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Opinion Changes to Canada's drug policy will take time to translate into action

Bernie Pauly is a professor of nursing at the University of Victoria; Meaghan Thumath is the Trudeau Scholar at the department of social policy and intervention at the University of Oxford; and Marilou Gagnon is the founder of the Coalition of Nurses and Nursing Students for Supervised Injection Services.

The federal changes to withdraw the National Anti-Drug Strategy are significant for Canada's nurses and their ability to deliver ethical and evidence-based care. Harm reduction will again be a pillar of Canadian drug strategy. Evidence, not ideology, will be privileged. And the Minister of Health, not the Minister of Justice, will be in charge.

However, proposed changes will take time to translate into action. Nowhere is this more evident than in British Columbia, where on one December night 13 people died of overdoses. Our hearts are with everyone who is experiencing these losses and with those who are working hard to save lives daily.

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The recent policy changes undo regressive drug policies, for which we are thankful, but they do not go far enough to address the root causes of this epidemic. Canada's current approach to the control of drugs is killing people. Life-saving interventions such as supervised consumption and heroin prescription require federal exemptions to operate. In line with the United Nations, we are calling for the decriminalization of drug use and for a public-health approach that moves people toward services rather than the criminal-justice system.

As nurses, we routinely witness the effects of Canada's failed drug policy. People in desperate need of care do not access health services for fear of judgment. Time and again, researchers have demonstrated that social stigma acts as a barrier to health care. This is causing harm. It is costing lives.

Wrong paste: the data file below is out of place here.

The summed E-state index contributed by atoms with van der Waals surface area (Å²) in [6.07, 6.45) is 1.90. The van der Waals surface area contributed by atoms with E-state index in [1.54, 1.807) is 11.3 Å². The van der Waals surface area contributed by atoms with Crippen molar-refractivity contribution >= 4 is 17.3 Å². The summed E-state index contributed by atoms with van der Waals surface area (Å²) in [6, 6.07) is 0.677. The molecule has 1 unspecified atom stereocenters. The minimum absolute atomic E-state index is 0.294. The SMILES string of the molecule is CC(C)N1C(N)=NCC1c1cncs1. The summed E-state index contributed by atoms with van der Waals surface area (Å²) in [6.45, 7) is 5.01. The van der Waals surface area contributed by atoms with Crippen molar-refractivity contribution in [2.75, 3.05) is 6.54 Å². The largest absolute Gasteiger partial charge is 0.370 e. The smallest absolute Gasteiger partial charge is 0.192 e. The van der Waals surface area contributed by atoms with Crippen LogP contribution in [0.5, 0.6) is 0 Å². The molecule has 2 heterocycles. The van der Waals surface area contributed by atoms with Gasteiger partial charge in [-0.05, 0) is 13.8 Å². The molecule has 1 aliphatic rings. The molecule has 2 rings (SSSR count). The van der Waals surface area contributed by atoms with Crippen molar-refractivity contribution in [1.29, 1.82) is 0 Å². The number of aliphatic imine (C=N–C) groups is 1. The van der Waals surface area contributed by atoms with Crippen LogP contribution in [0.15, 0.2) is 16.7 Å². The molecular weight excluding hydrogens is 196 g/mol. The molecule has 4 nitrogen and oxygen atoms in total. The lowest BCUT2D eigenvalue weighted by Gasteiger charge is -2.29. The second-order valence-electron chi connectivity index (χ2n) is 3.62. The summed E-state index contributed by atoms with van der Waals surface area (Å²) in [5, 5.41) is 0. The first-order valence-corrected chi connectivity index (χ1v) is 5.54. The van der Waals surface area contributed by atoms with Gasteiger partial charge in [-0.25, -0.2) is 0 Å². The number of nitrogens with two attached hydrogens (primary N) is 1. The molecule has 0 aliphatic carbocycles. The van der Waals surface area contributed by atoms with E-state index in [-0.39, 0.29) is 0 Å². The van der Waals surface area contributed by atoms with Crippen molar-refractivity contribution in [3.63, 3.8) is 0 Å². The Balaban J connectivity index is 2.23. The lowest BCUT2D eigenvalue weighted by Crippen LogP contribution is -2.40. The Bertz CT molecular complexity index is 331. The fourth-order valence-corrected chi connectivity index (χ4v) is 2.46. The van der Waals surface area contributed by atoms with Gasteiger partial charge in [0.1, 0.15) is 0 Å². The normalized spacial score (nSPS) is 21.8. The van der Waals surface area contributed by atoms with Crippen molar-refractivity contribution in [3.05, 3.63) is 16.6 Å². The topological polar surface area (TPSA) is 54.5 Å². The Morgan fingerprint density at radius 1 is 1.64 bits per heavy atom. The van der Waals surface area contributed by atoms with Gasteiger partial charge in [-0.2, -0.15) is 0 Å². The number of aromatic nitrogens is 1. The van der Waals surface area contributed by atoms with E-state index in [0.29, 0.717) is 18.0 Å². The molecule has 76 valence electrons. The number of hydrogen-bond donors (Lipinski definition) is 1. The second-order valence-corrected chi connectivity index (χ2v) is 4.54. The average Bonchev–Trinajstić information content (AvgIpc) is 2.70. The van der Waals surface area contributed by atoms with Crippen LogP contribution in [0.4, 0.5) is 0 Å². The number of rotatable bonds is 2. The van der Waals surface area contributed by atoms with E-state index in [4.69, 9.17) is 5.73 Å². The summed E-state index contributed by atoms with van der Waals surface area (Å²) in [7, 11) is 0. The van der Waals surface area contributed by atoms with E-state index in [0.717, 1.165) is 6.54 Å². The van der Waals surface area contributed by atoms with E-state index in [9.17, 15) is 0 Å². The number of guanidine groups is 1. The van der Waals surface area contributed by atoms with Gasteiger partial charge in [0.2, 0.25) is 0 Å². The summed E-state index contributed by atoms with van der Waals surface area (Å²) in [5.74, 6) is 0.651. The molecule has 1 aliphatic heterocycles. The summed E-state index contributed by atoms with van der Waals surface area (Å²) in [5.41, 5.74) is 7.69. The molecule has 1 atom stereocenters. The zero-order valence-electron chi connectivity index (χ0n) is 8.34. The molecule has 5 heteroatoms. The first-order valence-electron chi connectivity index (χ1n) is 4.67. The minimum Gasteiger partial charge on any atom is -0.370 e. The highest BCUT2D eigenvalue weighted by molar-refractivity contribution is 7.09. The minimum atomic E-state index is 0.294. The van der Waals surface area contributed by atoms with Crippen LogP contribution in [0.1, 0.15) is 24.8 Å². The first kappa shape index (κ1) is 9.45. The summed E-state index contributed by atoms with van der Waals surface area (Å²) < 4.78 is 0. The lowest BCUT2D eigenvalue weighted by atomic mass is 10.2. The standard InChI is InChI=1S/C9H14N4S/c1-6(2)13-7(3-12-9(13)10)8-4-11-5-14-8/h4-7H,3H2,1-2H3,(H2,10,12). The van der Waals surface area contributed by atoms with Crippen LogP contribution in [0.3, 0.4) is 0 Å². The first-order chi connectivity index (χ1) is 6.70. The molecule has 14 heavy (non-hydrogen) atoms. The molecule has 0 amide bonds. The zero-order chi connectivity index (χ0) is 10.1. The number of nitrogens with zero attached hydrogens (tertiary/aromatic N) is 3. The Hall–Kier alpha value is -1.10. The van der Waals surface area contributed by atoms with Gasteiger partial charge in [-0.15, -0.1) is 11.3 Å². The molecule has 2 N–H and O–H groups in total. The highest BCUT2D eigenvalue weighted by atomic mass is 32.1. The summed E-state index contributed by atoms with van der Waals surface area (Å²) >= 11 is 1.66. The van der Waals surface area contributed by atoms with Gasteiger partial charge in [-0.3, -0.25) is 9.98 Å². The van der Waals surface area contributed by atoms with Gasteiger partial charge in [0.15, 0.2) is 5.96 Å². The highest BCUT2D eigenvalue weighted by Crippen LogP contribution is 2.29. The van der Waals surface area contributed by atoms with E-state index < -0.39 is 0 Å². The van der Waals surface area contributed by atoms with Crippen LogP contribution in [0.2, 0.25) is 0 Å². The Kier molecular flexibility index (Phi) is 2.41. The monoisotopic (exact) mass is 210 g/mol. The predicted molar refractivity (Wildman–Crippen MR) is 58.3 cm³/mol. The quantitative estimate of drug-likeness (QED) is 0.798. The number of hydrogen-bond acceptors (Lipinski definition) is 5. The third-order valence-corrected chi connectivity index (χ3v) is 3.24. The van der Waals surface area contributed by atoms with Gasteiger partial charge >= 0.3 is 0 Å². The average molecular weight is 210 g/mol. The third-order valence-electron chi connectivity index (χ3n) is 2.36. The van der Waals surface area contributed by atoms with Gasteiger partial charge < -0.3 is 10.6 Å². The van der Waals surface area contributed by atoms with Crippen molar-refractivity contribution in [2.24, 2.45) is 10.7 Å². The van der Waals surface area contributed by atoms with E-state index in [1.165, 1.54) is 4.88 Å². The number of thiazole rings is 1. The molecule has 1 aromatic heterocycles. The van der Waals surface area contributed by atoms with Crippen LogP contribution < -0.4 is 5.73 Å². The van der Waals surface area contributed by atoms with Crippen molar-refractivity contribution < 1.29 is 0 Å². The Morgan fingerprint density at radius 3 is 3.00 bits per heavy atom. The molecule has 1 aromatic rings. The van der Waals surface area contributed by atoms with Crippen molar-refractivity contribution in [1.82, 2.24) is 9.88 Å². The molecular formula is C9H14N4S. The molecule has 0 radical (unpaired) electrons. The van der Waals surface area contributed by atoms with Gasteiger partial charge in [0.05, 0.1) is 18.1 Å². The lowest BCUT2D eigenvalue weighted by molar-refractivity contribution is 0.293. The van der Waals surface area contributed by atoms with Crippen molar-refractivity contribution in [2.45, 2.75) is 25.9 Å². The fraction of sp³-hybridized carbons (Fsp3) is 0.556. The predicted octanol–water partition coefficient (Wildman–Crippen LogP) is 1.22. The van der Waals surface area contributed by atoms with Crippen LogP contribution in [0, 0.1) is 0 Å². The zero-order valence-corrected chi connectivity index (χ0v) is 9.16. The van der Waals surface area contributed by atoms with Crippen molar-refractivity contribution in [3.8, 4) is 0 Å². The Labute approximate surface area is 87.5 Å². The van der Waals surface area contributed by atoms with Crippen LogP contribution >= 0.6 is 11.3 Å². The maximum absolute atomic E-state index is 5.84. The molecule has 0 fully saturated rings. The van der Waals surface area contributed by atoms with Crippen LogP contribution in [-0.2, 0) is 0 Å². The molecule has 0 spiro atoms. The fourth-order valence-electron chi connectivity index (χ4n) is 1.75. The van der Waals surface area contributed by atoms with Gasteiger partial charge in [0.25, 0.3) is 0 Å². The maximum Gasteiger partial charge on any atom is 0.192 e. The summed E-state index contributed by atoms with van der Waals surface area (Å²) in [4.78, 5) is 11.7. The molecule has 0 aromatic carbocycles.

As a result of criminalization, people often use drugs alone – contrary to good public-health overdose measures, which advise people to use with others. We see housing policies that prohibit guests or restrict people in resident rooms. Even when shelters and housing programs distribute harm-reduction supplies, many have policies that prohibit and sanction use on site, pushing people into bathrooms, alleys and alcoves.

These policies must be rescinded immediately. In British Columbia, overdose-prevention sites are critical emergency interventions to ensure people are not alone and have access to lifesaving harm-reduction measures. We still need to expand supervised-consumption services, which provide the full scope of primary nursing care, peer education and support, counselling, treatment referrals and housing. Nursing research has consistently demonstrated that trust and culturally safe care are central to the delivery and effectiveness of such services to counter criminalization.

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As nurses, we have an ethical obligation to implement the best evidence available, treat people with respect and promote fairness and justice. While some nurses are being stretched beyond capacity, others have found their ability to respond quickly restricted by drug policies and organizational barriers that limit the provision of the anti-overdose drug naloxone and supervised injection – despite the evidence and the fact that harm reduction is B.C. provincial policy, national nursing policy and now federal policy. We have witnessed the decimation of street nurse programs that would have been able to respond quickly in crisis situations.

So, as we approach 2017, we need to dramatically scale up comprehensive harm-reduction services as part of the treatment continuum. We need to work with people who use drugs and ensure that interventions are culturally appropriate and coupled with strong links to housing, income and other supports. Registered nurses need to be used to their full scope to provide these services. We need to get to the real work of changing the Controlled Drugs and Substances Act and stop criminalizing drug use. Decriminalization, along with increased harm reduction and treatment, has been successful in countries such as Portugal in reducing drug-related deaths, drug use, crime and societal costs. If we want to get fully upstream, we need to move from criminalization to regulation. We need a radical shift in thinking to challenge long-held ideas about abstinence as the only path to recovery. Harm reduction saves lives and is a path to recovery.

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